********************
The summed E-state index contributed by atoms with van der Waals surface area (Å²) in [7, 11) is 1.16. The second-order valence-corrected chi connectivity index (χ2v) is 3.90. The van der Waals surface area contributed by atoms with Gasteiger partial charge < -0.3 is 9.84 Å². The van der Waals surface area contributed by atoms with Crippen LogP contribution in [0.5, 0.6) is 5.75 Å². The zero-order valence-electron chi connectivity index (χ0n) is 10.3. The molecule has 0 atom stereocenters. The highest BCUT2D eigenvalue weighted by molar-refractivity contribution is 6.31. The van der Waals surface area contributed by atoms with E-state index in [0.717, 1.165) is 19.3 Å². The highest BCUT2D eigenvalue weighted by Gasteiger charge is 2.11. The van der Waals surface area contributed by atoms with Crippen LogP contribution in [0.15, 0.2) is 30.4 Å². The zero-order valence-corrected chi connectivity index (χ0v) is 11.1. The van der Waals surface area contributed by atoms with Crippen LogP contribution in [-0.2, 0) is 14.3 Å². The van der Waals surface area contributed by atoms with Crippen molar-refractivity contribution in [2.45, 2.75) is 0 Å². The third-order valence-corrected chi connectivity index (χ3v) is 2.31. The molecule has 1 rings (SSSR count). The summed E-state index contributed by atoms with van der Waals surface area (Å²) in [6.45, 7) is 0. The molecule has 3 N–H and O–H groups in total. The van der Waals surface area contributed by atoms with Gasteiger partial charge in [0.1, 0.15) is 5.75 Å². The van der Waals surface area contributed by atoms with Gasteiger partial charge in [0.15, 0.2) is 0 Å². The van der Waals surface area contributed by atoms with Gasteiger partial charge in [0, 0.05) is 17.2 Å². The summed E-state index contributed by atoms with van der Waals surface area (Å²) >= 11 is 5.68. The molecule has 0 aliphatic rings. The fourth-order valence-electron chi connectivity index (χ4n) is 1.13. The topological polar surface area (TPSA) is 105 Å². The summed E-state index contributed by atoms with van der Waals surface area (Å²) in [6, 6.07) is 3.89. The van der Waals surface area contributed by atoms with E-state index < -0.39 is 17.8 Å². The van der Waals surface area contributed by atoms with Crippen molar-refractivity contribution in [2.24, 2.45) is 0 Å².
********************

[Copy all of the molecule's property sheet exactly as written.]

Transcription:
The summed E-state index contributed by atoms with van der Waals surface area (Å²) in [7, 11) is 1.16. The second-order valence-corrected chi connectivity index (χ2v) is 3.90. The van der Waals surface area contributed by atoms with Gasteiger partial charge < -0.3 is 9.84 Å². The van der Waals surface area contributed by atoms with Crippen LogP contribution in [0.5, 0.6) is 5.75 Å². The zero-order valence-electron chi connectivity index (χ0n) is 10.3. The molecule has 0 atom stereocenters. The highest BCUT2D eigenvalue weighted by molar-refractivity contribution is 6.31. The van der Waals surface area contributed by atoms with E-state index in [0.717, 1.165) is 19.3 Å². The highest BCUT2D eigenvalue weighted by Gasteiger charge is 2.11. The van der Waals surface area contributed by atoms with Crippen LogP contribution in [0.15, 0.2) is 30.4 Å². The zero-order valence-corrected chi connectivity index (χ0v) is 11.1. The van der Waals surface area contributed by atoms with Crippen LogP contribution in [-0.2, 0) is 14.3 Å². The van der Waals surface area contributed by atoms with Crippen molar-refractivity contribution in [2.45, 2.75) is 0 Å². The third-order valence-corrected chi connectivity index (χ3v) is 2.31. The molecule has 1 rings (SSSR count). The summed E-state index contributed by atoms with van der Waals surface area (Å²) in [6.45, 7) is 0. The molecule has 3 N–H and O–H groups in total. The van der Waals surface area contributed by atoms with Gasteiger partial charge in [0.1, 0.15) is 5.75 Å². The van der Waals surface area contributed by atoms with Gasteiger partial charge in [0.15, 0.2) is 0 Å². The van der Waals surface area contributed by atoms with Gasteiger partial charge in [0, 0.05) is 17.2 Å². The summed E-state index contributed by atoms with van der Waals surface area (Å²) >= 11 is 5.68. The molecule has 0 aliphatic rings. The fourth-order valence-electron chi connectivity index (χ4n) is 1.13. The topological polar surface area (TPSA) is 105 Å². The summed E-state index contributed by atoms with van der Waals surface area (Å²) in [6, 6.07) is 3.89. The van der Waals surface area contributed by atoms with E-state index < -0.39 is 17.8 Å². The van der Waals surface area contributed by atoms with Crippen molar-refractivity contribution in [2.24, 2.45) is 0 Å².